SINGAPORE - In efforts to inspire confidence in cross-border travel amid the pandemic, Singapore is rolling out a tamper-proof digital system that captures an individual's Covid-19 test results - and soon, vaccination records.
A portal is launched today for authorised clinics to issue digital pre-departure Covid-19 test (PDT) certificates.
The IQcert portal is compliant with GovTech's HealthCerts - an open-source scheme and set of standards to ensure that the digital certificates can be widely recognised at local and overseas airports.
The portal is owned by Innovative Diagnostics and Quest Laboratories, which will be merging to become the largest independent lab here, called Innoquest Diagnostics.
The two labs assess Covid-19 samples provided by more than 400 general practitioner (GP) clinics here authorised by the Ministry of Health (MOH) to conduct such tests.
From March 10, all clinics authorised to perform PDTs for outbound travellers will have to issue digital test result certificates.
Clinics can issue the digital certificates via the IQcert portal, or they can buy technology from approved vendors to do so.
"These digital PDT certificates will smoothen and expedite check-in processing and Customs clearance at foreign and local immigration checkpoints, especially as Singapore ramps up travel for both inbound and outbound travellers," the ministry had said in a circular on Jan 21.
The move comes as the authorities abroad uncover scams involving negative coronavirus test certificates.
With cases of fake polymerase chain reaction test results reported in France, Spain, the Netherlands and Britain, the European Union's law enforcement agency Europol has warned that the problem will persist as long as travel restrictions remain in place.
The introduction of a digital certificate here complements a separate trial that has been running since December last year, involving inbound travellers from Jakarta and Kuala Lumpur on Singapore Airlines (SIA) flights.
Travellers from the two cities have to undergo a PDT in selected clinics abroad, which then issue digital certificates.
SIA's process is based on a separate Travel Pass framework by the International Air Transport Association (Iata).
The Iata Travel Pass, a digital platform that contains information on passengers' Covid-19 health status, is part of efforts to reopen borders without quarantines and revitalise aviation.
The Straits Times understands that plans are under way to allow HealthCerts to interoperate with Travel Pass.
Ms Ginny Foo, chief executive officer of Innovative Diagnostics and Quest Laboratories, said the digitalisation effort in Singapore is aimed at eliminating paper-based documents, which can be easily misplaced or altered.
Checks at immigration to spot such fake documents are laborious and unproductive, she noted.
"There had been international media reports of fake Covid-19 test result paper documents presented at airport immigration in Europe, America and Asia," she added.
HealthCerts' digital certificates are tamper-proof and built on blockchain technologies, which involve the use of decentralised digital databases containing information about transactions that is visible to all in the chain.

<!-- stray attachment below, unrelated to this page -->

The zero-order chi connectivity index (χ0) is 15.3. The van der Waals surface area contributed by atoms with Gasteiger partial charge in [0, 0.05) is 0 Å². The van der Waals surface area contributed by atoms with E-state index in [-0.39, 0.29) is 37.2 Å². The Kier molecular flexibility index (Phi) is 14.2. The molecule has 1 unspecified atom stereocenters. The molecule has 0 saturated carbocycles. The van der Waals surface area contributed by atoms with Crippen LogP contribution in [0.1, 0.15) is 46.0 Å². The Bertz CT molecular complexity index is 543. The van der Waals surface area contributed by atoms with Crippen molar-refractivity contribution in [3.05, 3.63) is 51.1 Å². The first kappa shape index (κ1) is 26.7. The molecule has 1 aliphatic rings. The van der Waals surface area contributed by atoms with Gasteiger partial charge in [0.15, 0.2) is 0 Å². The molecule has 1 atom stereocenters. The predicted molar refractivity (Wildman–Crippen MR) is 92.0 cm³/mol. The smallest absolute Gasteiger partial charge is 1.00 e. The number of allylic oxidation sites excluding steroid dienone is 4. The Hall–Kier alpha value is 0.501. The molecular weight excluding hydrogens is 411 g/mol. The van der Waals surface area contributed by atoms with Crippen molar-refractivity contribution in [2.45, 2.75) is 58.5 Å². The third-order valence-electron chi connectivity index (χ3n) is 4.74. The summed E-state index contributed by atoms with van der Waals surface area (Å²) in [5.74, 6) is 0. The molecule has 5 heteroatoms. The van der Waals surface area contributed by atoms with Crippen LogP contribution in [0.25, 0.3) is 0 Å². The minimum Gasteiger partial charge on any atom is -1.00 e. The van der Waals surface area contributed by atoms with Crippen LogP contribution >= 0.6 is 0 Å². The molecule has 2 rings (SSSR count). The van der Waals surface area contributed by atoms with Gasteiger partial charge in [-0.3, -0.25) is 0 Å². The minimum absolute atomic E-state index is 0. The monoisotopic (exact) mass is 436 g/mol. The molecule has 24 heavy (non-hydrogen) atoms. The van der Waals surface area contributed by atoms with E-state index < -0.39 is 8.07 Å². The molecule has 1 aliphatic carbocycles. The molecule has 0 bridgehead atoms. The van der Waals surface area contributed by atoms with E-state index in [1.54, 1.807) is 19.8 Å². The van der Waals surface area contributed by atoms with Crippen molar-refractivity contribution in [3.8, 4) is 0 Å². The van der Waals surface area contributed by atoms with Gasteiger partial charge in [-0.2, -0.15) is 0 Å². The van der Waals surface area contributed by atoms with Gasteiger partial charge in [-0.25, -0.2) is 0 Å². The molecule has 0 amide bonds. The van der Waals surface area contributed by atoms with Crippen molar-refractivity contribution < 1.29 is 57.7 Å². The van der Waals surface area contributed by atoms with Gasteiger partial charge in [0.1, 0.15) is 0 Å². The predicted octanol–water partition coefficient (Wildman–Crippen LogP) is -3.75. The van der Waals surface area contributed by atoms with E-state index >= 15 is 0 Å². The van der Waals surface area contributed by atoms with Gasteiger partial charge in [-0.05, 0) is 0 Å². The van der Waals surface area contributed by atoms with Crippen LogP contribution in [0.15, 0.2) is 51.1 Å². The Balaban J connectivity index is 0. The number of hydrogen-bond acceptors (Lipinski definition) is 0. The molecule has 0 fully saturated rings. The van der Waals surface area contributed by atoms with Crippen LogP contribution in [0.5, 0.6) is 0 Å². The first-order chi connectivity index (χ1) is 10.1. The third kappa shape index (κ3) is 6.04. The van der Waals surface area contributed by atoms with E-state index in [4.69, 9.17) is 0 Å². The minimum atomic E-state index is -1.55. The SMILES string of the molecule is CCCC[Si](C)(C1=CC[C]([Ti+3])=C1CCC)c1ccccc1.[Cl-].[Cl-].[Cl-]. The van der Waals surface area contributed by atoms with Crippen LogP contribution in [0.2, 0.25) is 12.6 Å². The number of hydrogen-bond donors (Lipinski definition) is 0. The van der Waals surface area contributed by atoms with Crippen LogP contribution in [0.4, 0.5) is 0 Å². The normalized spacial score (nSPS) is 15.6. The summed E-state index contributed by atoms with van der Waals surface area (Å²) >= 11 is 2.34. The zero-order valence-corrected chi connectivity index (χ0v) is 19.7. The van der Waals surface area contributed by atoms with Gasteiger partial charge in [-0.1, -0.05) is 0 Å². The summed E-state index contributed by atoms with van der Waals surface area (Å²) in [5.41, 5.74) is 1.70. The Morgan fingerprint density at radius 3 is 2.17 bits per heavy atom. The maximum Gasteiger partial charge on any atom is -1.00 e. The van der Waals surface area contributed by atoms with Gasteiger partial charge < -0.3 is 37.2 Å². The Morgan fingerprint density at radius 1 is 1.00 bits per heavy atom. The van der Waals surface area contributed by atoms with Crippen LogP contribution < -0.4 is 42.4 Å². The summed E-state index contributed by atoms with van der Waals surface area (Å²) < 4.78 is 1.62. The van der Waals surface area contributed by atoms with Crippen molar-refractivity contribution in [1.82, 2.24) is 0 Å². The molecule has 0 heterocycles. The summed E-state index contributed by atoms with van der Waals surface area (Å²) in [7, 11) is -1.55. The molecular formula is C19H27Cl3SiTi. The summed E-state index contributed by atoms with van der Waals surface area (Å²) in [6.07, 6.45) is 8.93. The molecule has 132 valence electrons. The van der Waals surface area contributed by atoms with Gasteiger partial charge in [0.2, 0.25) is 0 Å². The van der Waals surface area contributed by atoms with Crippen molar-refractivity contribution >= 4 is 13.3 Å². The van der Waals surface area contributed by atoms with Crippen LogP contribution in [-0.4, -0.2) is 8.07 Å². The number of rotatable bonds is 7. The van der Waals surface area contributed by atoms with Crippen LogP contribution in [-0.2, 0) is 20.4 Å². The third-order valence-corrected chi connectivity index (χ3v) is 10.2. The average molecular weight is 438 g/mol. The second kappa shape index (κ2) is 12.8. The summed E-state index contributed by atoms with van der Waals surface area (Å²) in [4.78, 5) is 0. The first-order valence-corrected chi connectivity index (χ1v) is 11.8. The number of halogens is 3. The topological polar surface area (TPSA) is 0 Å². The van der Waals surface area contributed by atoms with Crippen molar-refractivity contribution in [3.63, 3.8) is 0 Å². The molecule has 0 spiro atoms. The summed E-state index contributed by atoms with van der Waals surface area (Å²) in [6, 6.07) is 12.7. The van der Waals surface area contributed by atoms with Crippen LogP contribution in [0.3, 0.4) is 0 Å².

The IQcert portal is based on Canadian blockchain firm Trybe.ID's technology, which is HealthCerts-compliant.
Minister-in-charge of the Smart Nation Initiative Vivian Balakrishnan, who is also Foreign Minister, told Parliament last week during the debate on the Prime Minister's Office budget that the Republic will look into extending HealthCerts to cover vaccine certificates.
However, no timeline was mentioned.
To issue digital certificates, clinics can either pay to have a HealthCerts-compliant supplier install the technology, or tap a laboratory equipped with the technology.
Dr Eric Chiam, CEO of the Minmed chain of eight clinics here, which are authorised for PDTs, said having the Quest laboratory integrate HealthCerts into the entire Covid-19 testing workflow saves clinics the hassle of buying and installing technology.
"In the absence of this service, we would have to shop for our own vendors, bear the charge for that, and integrate a separate platform into our workflow," he added.
Dr Julian Ng, acting CEO of DTAP Clinic, said IQcert minimises the risk of data entry errors that comes with paper-based memos.
"This is because the IQcert portal pulls patients' personal data from official sources," he added.
After logging in to IQcert to verify travellers' personal details, clinics can issue digital PDT certificates from the portal.
Upon receiving a digital certificate via e-mail, travellers will have to get MOH to certify it by uploading the document to the Government's Notarise website.
A notarised digital certificate containing a QR code will be sent to the traveller's SingPass Mobile app or e-mail address.
Airline and immigration officials can scan the QR code to check the authenticity of the record.
Under the SIA trial, the QR code is scanned using a mobile app called Unifier, developed by Temasek-linked technology firm Affinidi.
The Smart Nation and Digital Government Office said the individual's data remains private with the digital certificate.
"Only a hash, or digital fingerprint, of the digital PDT certificate is published to the blockchain upon issuance," it added.
"Only this hash is needed to check the authenticity and validity of the digital PDT certificate."